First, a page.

“Khrushchev’s Thaw” continued into the 1960s, easing life slightly. Within the country, opportunities became available for the best and brightest. The generation shaped during the 1960s and 1970s developed a strong sense of competition—the system selected who would advance educationally and politically. They saw the escalation of the Cold War, including the Cuban Missile Crisis, Brezhnev’s investments to build the country’s military-industrial complex, and the Soviet invasion of Afghanistan. Soviet Yuri Gagarin became the first man in space. This generation developed a sense of patriotism and pride at USSR’s leadership role on the world stage. The lingering scars from the trauma of the war made many women possessive mothers.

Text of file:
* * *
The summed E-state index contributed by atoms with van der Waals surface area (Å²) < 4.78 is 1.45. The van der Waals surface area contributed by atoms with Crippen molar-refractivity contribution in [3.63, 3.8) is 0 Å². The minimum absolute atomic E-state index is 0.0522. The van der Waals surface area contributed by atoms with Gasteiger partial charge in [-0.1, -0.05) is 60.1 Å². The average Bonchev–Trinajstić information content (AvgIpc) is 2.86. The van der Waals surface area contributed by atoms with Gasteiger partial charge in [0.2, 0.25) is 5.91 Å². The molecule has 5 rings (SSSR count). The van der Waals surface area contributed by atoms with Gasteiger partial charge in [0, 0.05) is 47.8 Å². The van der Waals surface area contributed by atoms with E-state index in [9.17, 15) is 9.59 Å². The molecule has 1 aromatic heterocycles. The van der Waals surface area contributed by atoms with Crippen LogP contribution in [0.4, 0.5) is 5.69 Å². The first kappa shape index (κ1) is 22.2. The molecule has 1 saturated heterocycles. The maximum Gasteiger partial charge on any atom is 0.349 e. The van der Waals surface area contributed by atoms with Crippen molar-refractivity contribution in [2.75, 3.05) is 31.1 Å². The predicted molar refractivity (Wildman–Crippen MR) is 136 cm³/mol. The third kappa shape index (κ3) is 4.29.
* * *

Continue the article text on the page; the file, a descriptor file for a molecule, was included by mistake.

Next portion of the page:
In the late 1970s, 1980s and early 1990s, President Gorbachev brought political openness and economic reforms – glasnost and perestroika – to the country. Western relations improved, the Afghanistan occupation ended. In late 1991, Gorbachev dissolved the USSR and established the Commonwealth of Independent States. Yeltsin becomes president of newly formed Russian Republic and instituted a dramatic set of free market reforms. The generation shaped during these years is independent and self-reliant, often with a sense of hyper-responsibility for caring for their parents, still struggling with the psychological aftermath of the war. This generation tends to be entrepreneurial, willing to assume risk, and eager to generate wealth quickly in the rapidly-changing economy. This is a pragmatic generation, short-term oriented and able to deal with chaotic conditions.